Curator‘s Comments

Isabey helped to popularize portrait drawings in late-eighteenth France with a style he developed about 1789, inspired by English mezzotint engravings. His drawings, like mezzotints, emphasized tonal gradations rather than linear contours. They became known as dessins noirs (black drawings) or dessins à manière noire (drawings in the black style) after the French term for a mezzotint, gravure à la manière noire (engraving in the black style). The name may also have reflected the fact that they were drawn in black chalk or conté crayon (artificial chalk).

Portrait of a Young Woman Seated at a Window shows Isabey’s technical mastery of the medium’s possibilities. The flat planes of the curtain and parapet are softened by the dark foliage of the trees seen through the ironwork and the asymmetry of the Venetian blind. Traces of the blinds are just visible beneath the left edge of the curtain, suggesting that the artist may have moved the curtain while composing the work, possibly to prevent the sun from backlighting the sitter’s face or to better set off the lace mantilla.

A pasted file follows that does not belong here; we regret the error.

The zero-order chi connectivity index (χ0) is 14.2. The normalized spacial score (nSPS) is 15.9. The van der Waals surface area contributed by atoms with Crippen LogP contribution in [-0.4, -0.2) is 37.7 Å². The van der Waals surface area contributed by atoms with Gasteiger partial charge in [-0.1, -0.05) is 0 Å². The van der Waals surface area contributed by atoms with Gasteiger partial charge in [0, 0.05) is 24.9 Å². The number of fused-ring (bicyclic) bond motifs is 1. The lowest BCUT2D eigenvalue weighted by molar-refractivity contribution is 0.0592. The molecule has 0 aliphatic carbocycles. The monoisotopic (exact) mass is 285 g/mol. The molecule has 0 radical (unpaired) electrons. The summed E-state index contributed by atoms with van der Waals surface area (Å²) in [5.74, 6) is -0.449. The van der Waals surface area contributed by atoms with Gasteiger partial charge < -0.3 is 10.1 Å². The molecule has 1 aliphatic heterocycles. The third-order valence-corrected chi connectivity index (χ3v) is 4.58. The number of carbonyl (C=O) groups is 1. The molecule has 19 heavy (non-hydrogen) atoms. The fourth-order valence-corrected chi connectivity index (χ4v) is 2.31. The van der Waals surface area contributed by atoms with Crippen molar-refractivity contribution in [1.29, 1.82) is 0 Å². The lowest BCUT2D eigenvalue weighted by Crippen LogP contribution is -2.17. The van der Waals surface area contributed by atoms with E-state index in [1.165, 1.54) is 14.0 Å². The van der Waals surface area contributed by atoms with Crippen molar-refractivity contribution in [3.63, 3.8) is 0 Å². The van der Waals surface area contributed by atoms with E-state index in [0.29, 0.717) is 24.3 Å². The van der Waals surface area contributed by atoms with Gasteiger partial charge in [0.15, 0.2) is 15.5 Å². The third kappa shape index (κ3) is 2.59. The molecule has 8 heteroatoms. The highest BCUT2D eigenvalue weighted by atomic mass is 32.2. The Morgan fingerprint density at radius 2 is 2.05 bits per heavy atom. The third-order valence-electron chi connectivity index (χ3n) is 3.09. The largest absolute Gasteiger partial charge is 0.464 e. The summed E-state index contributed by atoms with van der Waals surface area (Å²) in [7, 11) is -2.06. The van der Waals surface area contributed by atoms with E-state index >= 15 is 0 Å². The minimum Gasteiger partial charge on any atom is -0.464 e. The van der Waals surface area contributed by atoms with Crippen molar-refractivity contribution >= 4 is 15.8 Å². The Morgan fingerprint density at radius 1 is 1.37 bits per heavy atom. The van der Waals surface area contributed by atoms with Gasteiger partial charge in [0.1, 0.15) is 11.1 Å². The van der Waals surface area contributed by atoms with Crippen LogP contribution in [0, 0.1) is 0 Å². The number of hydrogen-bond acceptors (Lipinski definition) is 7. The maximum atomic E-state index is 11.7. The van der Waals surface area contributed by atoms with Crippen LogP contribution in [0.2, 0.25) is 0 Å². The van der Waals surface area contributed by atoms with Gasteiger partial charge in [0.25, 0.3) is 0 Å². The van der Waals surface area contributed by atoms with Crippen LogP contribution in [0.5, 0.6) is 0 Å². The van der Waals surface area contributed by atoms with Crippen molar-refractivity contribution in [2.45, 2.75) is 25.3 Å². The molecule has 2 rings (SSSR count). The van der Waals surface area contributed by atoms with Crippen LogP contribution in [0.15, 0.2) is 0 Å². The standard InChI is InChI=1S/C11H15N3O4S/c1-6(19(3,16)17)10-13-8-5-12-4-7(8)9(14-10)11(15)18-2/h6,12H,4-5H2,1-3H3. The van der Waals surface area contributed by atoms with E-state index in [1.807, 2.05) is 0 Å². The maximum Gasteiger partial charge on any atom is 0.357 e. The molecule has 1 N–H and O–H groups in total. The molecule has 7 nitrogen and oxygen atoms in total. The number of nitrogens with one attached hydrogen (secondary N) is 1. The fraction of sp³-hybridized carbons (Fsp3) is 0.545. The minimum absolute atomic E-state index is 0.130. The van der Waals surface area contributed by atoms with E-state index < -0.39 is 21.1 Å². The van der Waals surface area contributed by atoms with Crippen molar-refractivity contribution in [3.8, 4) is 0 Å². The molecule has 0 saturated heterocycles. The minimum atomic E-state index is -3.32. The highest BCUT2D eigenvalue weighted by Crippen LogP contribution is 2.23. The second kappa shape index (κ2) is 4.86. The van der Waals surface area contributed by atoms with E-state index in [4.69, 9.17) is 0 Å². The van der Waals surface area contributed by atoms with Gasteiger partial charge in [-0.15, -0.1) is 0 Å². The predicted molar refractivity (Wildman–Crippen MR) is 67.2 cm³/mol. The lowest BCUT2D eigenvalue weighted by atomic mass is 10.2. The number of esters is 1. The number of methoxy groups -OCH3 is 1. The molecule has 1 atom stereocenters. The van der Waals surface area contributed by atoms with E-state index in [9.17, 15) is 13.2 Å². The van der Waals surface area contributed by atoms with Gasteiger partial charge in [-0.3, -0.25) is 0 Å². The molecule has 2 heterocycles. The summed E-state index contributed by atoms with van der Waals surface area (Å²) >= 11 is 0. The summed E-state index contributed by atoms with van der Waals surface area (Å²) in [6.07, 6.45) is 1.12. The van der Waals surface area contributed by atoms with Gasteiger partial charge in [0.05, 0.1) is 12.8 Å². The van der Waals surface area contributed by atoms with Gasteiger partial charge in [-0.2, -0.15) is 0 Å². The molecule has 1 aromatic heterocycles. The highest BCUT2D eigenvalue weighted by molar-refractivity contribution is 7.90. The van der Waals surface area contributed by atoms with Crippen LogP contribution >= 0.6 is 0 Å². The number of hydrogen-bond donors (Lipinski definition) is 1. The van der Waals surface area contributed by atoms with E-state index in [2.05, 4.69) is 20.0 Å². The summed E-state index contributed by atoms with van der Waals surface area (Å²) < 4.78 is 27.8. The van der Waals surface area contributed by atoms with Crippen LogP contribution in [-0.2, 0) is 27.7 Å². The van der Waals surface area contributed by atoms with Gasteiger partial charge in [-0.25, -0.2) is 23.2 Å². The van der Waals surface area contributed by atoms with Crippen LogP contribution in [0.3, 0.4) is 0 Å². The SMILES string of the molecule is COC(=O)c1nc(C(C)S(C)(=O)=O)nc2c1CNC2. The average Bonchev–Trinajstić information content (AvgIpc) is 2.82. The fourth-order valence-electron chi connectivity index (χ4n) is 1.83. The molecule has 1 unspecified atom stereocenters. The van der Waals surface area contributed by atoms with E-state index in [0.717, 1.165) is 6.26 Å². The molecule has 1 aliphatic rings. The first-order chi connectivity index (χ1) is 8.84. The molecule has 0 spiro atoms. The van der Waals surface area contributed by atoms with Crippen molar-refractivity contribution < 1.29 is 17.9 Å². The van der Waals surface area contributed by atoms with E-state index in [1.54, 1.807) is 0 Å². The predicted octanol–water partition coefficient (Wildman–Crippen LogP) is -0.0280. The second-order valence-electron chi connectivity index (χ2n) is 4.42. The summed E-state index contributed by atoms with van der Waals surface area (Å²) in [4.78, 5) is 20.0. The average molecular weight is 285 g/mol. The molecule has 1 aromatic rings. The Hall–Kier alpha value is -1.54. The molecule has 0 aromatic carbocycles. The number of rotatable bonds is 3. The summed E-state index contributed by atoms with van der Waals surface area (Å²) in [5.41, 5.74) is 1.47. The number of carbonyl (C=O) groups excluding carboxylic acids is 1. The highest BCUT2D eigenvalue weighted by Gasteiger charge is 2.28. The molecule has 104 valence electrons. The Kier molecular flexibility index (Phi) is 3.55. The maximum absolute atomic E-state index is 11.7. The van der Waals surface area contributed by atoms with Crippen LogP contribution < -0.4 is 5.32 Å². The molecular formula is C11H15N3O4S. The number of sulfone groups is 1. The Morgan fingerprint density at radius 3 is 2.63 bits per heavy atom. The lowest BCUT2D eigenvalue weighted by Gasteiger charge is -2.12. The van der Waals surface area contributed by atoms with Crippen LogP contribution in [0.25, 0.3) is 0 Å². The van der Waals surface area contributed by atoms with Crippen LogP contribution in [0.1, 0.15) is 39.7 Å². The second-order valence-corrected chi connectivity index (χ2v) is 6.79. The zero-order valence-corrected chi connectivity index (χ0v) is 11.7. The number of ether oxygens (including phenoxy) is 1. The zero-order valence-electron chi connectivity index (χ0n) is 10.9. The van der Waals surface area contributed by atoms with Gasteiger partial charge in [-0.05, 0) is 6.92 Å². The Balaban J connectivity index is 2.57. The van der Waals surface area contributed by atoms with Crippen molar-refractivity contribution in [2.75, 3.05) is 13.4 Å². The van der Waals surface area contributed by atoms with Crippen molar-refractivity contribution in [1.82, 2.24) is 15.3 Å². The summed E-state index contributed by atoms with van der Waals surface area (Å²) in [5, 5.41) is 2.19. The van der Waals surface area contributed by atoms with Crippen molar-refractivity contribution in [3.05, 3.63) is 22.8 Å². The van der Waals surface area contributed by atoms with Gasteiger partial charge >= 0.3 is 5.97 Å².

Portrait of a Young Woman Seated at a Window

Jean-Baptiste Isabey. French, 1767–1855

Portrait of a Young Woman Seated at a Window, c. 1795-1800

Black and white chalk

Purchased with the Elizabeth Halsey Dock, class of 1933, Fund, the Diane Allen Nixon, class of 1957, Fund, and the Madeleine H. Russell, class of 1937, Fund

ID Number: SC 1999:31